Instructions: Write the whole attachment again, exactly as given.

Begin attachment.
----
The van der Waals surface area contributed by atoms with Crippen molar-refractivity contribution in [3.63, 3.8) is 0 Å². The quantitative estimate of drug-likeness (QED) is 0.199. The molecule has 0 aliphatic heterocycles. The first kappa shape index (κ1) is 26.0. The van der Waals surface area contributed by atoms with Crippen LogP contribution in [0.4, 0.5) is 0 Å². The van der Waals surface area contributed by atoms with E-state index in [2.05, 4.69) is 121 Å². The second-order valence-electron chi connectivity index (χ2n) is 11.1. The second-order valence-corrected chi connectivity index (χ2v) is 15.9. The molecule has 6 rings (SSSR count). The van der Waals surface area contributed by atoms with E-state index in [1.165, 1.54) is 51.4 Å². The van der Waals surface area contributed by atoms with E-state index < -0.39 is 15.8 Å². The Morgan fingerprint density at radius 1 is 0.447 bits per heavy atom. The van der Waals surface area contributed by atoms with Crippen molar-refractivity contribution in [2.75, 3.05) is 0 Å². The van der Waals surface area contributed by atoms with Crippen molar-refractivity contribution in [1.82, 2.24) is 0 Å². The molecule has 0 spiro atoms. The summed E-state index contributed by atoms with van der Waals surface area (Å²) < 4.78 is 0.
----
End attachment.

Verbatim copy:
The van der Waals surface area contributed by atoms with Crippen molar-refractivity contribution in [3.63, 3.8) is 0 Å². The quantitative estimate of drug-likeness (QED) is 0.199. The molecule has 0 aliphatic heterocycles. The first kappa shape index (κ1) is 26.0. The van der Waals surface area contributed by atoms with Crippen LogP contribution in [0.4, 0.5) is 0 Å². The van der Waals surface area contributed by atoms with E-state index in [2.05, 4.69) is 121 Å². The second-order valence-electron chi connectivity index (χ2n) is 11.1. The second-order valence-corrected chi connectivity index (χ2v) is 15.9. The molecule has 6 rings (SSSR count). The van der Waals surface area contributed by atoms with E-state index in [1.165, 1.54) is 51.4 Å². The van der Waals surface area contributed by atoms with E-state index < -0.39 is 15.8 Å². The Morgan fingerprint density at radius 1 is 0.447 bits per heavy atom. The van der Waals surface area contributed by atoms with Crippen molar-refractivity contribution in [2.75, 3.05) is 0 Å². The van der Waals surface area contributed by atoms with Crippen molar-refractivity contribution in [1.82, 2.24) is 0 Å². The molecule has 0 spiro atoms. The summed E-state index contributed by atoms with van der Waals surface area (Å²) < 4.78 is 0.